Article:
On this October day we found Mr. Wood hard at work under the fruit trees. He had a good many different kind of apples. Enormous red ones, and long, yellow ones that they called pippins, and little brown ones, and smooth-coated sweet ones, and bright red ones, and others, more than I could mention. Miss Laura often pared one and cut off little bits for me, for I always wanted to eat whatever I saw her eating.
Just a few days after this, Miss Laura and I returned to Fairport, and some of Mr. Wood’s apples traveled along with us, for he sent a good many to the Boston market. Mr. and Mrs. Wood came to the station to see us off. Mr. Harry could not come, for he had left Riverdale the day before to go back to his college. Mrs. Wood said that she would be very lonely without her two young people, and she kissed Miss Laura over and over again, and made her promise to come back again the next summer.
I was put in a box in the express car, and Mr. Wood told the agent that if he knew what was good for him he would speak to me occasionally, for I was a very knowing dog, and if he didn’t treat me well, I’d be apt to write him up in the newspapers. The agent laughed, and quite often on the way to Fairport, he came to my box and spoke kindly to me. So I did not get so lonely and frightened as I did on my way to Riverdale.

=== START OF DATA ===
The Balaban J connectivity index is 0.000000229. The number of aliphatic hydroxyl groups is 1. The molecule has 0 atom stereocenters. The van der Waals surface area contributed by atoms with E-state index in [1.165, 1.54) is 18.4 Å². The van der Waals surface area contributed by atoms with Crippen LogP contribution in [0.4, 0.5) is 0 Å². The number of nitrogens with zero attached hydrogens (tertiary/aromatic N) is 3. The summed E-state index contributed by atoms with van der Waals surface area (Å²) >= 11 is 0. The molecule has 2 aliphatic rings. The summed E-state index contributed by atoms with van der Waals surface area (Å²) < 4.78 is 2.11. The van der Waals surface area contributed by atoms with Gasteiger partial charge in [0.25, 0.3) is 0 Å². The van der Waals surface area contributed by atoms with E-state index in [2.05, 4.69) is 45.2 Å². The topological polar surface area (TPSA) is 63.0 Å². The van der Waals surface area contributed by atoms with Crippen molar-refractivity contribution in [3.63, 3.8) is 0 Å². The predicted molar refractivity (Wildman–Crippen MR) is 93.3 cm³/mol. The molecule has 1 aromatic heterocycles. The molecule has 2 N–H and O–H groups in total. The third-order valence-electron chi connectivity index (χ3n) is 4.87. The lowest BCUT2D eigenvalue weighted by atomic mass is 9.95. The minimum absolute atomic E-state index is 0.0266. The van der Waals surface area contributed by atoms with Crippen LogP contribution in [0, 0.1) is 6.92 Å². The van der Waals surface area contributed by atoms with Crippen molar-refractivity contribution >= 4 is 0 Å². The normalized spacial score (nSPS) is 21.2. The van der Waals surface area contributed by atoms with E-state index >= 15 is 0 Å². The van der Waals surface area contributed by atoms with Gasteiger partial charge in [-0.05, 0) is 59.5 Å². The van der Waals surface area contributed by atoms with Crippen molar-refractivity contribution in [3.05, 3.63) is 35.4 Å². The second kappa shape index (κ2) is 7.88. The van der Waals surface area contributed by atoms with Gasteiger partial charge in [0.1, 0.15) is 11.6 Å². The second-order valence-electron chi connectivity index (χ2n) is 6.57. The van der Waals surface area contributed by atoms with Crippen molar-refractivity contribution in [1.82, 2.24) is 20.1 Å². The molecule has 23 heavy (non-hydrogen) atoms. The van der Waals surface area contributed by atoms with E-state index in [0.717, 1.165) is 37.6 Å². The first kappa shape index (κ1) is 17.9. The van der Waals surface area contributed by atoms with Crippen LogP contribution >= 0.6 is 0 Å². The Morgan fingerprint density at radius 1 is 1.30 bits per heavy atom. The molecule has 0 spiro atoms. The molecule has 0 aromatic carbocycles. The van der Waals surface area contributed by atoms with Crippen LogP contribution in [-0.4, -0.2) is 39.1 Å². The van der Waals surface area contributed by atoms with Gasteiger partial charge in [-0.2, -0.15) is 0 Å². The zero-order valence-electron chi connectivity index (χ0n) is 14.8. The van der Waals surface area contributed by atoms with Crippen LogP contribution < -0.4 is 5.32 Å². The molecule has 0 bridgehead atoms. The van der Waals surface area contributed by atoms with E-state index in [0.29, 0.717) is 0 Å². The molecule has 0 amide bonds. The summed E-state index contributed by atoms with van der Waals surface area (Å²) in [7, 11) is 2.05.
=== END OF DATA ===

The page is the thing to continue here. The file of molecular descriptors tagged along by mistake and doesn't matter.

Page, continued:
How glad the Morrises were to see us coming back. The boys had all gotten home before us, and such a fuss as they did make over their sister. They loved her dearly, and never wanted her to be long away from them. I was rubbed and stroked, and had to run about offering my paw to every one. Jim and little Billy licked my face, and Bella croaked out, “Glad to see you, Joe. Had a good time? How’s your health?”
We soon settled down for the winter. Miss Laura began going to school, and came home every day with a pile of books under her arm. The summer in the country had done her so much good that her mother often looked at her fondly, and said the white-faced child she sent away had come home a nut-brown maid.
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A week or two after we got home, I heard the Morris boys talking about an Italian who was coming to Fairport with a troupe of trained animals, and I could see for myself, whenever I went to town, great flaming pictures on the fences, of monkeys sitting at tables, dogs, and ponies, and goats climbing ladders, and rolling balls, and doing various tricks. I wondered very much whether they would be able to do all those extraordinary things, but it turned out that they did.